The Mouth-Body Connection
Certain conditions can have direct negative effects on the oral cavity — including unhealthy diet, tobacco use, and harmful alcohol use. Oral diseases share common risk factors with the four leading chronic diseases:
Poor oral hygiene is also a risk factor
- cardiovascular diseases
- chronic respiratory diseases
Diabetes, especially, has oral health implications. It can lead to changes in the oral cavity. Poor glycemic (blood sugar level) control in diabetics is associated with gingivitis and more severe periodontal diseases (gum disease). Oral signs and symptoms of diabetes can also include a neurosensory disorder known as burning mouth syndrome, taste disorders, abnormal wound healing, and fungal infections. Individuals with diabetes may notice a fruity (acetone) breath or frequent dry mouth, which can also lead to a marked increase in dental decay. Diabetes can weaken the body’s resistance to infections, and high blood glucose levels in saliva can help bacteria to thrive. Therefore, uncontrolled diabetes and uncontrolled gum disease enhance one another. Diabetics have about twice the risk for periodontal disease as healthy patients, and almost one-third of people with diabetes have severe periodontal disease.
Periodontal disease (gum disease) has been identified as a risk factor for such conditions as heart disease and rheumatoid arthritis, perhaps through a pathway of increased systemic inflammation. Not many people are aware of recent research that associates heart disease (and even strokes) with poor oral hygiene. A lax regime in oral care leaves the blood low in Lipoproteins, research shows that this disorder is a leading factor in hardening of the arteries. Bad oral hygiene kills off the good part of lipoproteins (HDL & LDL) which carry proteins from one organ to another. If the proteins aren’t absorbed by the organs then the organ will experience problems -- this leads to many of the diseases, which together, can cause a heart attack. All this can be prevented by spending a little more time on brushing, flossing and making sure that our gums are healthier.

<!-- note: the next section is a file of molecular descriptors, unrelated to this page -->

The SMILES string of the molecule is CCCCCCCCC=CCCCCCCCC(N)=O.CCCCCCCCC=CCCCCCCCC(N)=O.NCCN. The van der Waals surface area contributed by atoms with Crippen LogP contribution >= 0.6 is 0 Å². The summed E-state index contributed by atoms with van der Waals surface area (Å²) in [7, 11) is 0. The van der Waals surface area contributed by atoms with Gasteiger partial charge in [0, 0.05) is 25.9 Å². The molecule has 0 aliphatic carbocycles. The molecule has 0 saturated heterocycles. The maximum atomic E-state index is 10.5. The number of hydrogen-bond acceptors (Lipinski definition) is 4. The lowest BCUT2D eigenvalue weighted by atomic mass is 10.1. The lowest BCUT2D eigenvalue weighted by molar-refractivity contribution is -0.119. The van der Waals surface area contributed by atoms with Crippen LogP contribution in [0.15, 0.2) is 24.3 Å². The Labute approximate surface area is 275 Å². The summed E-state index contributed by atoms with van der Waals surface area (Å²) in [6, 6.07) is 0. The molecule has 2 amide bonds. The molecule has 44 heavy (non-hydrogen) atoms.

Scientists have found that bacteria that grow in the oral cavity can be taken into the lungs to cause respiratory diseases such as pneumonia. This is true especially in people with periodontal disease. This discovery leads researchers to believe that these respiratory bacteria can travel from the oral cavity into the lungs to cause infection. Bacterial respiratory infections are thought to be acquired through aspiration (inhaling) of fine droplets from the mouth and throat into the lungs. These droplets contain germs that can breed and multiply within the lungs to cause damage. Recent research suggests that bacteria found in the throat, as well as bacteria found in the mouth, can be drawn into the lower respiratory tract. This can cause infections or worsen existing lung conditions. People with respiratory diseases, such as chronic obstructive pulmonary disease (COPD), typically suffer from reduced protective systems, making it difficult to eliminate bacteria from the lungs.
Oral and pharyngeal (area that connects the nose and mouth) cancer is the sixth most common cancer reported worldwide and has one of the highest death rates. There are over 400,000 new cases reported in the world annually. 30,000 Americans are diagnosed with oral or pharyngeal cancer each year.
Patients undergoing chemotherapy and radiation are more prone to:
- dry mouth
- inflammation of the mouth tissue
- changes in taste
- impaired ability to eat, taste and speak
- abnormal dental development
- poor nutrition
- oral bleeding